bureaucracybusters

OBAMA’S SIX “OBAMACARE” MISTAKES: PART TWO (OF FOUR)

In Bureaucracy, Business, History, Law, Politics, Social commentary on August 6, 2014 at 11:44 am

In The Prince, his classic treatise on Realpolitick, Niccolo Machiavelli, the Florentine statesman, warned:

“There is nothing more difficult to carry out, nor more doubtful of success, nor more dangerous to handle, than to initiate a new order of things.”

This proved exactly the case with the proposed Affordable Care Act (ACA).  Its supporters–even when they comprised a majority of the Congress–have always shown far less fervor than its opponents.

This was true before the Act became effective on March 23, 2010.  And it has remained true since, with House Republicans voting 54 times to repeal, delay or revise the law.

So before President Barack Obama launched his signature effort to reform the American medical system, he should have taken this truism into account.

Obama Mistake No. 3: Failing to consider–and punish–the venom of his political enemies.

The ancient Greeks used to say: “A man’s character is his fate.”  It is Obama’s character–and our fate–that he is by nature a conciliator, not a confronter.

Richard Wolffe chronicled Obama’s winning of the White House in his book Renegade: The Making of a President.  He noted that Obama was always more comfortable when responding to Republican attacks on his character than he was in making attacks on his enemies.

Obama came into office determined to find common ground with Republicans.  But they quickly made it clear to him that they only wanted his political destruction.

At that point, he should have put aside his hopes for a “Kumbaya moment” and re-read what Niccolo Machiavelli famously said in The Prince on the matter of love versus fear:

From this arises the question whether it is better to be loved than feared, or feared more than loved.  The reply is, that one ought to be both feared and loved, but as it is difficult for the two to go together, it is much safer to be feared than loved. 

For it may be said of men in general that they are ungrateful, voluble, dissemblers, anxious to avoid danger and covetous of gain. 

As long as you benefit them, they are entirely yours: they offer you their blood, their goods, their life and their children, when the necessity is remote.  But when it approaches, they revolt…. 

And men have less scruple in offending one who makes himself loved than one who makes himself feared; for love is held by a chain of obligations which, men being selfish, is broken whenever it serves their purpose; but fear is maintained by a dread of punishment which never fails.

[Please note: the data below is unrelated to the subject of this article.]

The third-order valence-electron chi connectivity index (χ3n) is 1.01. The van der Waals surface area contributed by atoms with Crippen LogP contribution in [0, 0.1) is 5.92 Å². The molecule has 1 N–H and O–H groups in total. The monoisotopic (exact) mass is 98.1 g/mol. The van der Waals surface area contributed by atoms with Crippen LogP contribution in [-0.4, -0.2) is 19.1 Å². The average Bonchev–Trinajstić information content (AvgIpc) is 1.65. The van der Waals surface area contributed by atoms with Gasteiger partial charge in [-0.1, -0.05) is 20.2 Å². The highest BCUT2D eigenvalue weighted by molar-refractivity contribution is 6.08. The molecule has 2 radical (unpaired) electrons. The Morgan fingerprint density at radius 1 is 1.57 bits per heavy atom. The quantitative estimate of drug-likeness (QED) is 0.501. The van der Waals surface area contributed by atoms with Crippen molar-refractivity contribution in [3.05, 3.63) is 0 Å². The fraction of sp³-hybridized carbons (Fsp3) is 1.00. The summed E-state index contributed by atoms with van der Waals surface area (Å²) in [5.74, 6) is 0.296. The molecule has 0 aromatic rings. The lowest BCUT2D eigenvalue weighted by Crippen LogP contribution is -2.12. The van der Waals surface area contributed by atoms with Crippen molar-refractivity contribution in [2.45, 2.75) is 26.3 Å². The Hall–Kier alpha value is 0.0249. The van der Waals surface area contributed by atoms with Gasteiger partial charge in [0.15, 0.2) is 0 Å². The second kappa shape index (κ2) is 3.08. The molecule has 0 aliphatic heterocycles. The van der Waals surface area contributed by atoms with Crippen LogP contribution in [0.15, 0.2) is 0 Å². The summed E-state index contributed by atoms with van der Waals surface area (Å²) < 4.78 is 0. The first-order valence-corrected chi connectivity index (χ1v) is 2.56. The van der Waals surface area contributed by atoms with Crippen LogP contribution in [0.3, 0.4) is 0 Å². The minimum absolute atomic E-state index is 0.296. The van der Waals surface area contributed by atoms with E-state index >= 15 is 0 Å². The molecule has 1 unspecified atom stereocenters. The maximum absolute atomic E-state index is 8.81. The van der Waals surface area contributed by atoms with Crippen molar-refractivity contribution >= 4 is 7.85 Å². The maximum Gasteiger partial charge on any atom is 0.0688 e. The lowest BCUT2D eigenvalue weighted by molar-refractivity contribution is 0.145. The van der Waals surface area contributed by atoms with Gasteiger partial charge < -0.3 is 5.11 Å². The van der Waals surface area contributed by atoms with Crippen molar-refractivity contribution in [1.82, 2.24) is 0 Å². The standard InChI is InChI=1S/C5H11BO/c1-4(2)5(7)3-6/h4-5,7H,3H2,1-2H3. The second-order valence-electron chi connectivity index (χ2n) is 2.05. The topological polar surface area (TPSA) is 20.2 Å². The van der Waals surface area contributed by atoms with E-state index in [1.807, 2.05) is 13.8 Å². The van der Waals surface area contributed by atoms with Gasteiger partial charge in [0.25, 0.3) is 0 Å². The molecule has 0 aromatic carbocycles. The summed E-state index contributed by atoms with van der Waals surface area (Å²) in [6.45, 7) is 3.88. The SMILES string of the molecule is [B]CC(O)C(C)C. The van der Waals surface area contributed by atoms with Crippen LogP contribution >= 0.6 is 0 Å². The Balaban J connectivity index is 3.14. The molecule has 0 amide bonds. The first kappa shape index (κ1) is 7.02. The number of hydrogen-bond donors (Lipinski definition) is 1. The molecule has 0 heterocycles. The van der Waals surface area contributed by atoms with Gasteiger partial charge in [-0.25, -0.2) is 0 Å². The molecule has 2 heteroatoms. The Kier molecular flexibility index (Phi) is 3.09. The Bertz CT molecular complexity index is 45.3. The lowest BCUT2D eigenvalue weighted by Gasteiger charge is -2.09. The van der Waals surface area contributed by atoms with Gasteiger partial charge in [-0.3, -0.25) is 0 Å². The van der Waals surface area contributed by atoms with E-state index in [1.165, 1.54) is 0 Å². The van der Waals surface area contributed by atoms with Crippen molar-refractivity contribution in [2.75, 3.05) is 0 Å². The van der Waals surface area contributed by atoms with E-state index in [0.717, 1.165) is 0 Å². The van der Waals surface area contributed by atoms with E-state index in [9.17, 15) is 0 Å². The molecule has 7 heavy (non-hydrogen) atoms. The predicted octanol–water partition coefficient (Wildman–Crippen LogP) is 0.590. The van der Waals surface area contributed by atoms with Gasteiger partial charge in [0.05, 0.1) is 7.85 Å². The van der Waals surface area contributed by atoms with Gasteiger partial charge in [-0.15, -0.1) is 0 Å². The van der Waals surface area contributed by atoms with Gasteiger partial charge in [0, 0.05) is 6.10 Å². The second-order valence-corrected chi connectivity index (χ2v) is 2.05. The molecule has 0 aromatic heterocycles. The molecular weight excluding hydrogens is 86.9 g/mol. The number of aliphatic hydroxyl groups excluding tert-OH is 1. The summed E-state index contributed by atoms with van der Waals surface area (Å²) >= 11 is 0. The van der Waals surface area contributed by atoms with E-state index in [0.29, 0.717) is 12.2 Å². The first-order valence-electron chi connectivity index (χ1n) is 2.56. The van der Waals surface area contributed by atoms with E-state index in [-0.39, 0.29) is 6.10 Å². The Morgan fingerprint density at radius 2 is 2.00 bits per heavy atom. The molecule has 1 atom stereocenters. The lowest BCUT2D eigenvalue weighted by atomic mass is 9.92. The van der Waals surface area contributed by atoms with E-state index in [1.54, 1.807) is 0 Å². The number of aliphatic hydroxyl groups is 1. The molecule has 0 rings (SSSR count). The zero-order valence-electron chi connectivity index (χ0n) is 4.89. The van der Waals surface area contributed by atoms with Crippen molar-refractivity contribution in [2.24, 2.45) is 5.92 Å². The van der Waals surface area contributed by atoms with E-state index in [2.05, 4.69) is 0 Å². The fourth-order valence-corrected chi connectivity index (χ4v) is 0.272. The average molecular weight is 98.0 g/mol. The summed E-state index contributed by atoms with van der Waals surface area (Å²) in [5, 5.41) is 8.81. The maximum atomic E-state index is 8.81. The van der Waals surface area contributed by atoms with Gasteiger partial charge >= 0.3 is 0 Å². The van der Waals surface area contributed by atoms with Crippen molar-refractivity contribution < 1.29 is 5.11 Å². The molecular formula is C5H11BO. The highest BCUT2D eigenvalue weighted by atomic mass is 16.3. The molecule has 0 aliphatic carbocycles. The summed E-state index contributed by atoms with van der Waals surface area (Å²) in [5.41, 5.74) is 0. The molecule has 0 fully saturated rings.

Moreover, Machiavelli warns that even a well-intentioned leader can unintentionally bring on catastrophe.  This usually happens when, hoping to avoid conflict, he allows a threat to go unchecked.  Thus:

A man who who wishes to make a profession of goodness in everything must inevitably come to grief among so many who are not good.

And therefore it is necessary, for a prince, who wishes to maintain himself, to learn how not to be good, and to use this knowledge and not use it, according to the necessity of the case.

For President Obama, such a moment came in October, 2013, when House Republicans shut down the government to force Obama to scrap Obamacare.

Obama, a former attorney, heatedly denounced House Republicans for “extortion” and “blackmail.”

Unless he was exaggerating, both of these are felony offenses that are punishable under the 2001 Patriot Act and the Racketeer Influenced Corrupt Organizations (RICO) Act of 1970.

All that he needed do was to order his Attorney General, Eric Holder, to ask the FBI to investigate whether either or both of these laws have been violated.

If violations had been discovered, indictments could have quickly followed– and then prosecutions.

The results of such action can be easily predicted.

  1. Facing lengthy prison terms, those indicted Republicans would first have to lawyer-up.  That in itself would have been no small thing, since good criminal lawyers cost big bucks.
  2. Obsessed with their own personal survival, they would have found little time for engaging in more of the same thuggish behavior that got them indicted.  In fact, doing so would have only made their conviction more likely.
  3. Those Republicans who hadn’t (yet) been indicted would have realized: “I could be next.”  This would have produced a chilling effect on their willingness to engage in further acts of subversion and extortion.
  4. The effect on Right-wing Republicans would have been the same as that of President Ronald Reagan’s firing of striking air traffic controllers:  “You cross me and threaten the security of this nation at your own peril.”

It would no doubt be a long time before Republicans dared to engage in such behavior–if they ever so dared again.

So: Why didn’t the President act to punish such criminal conduct?

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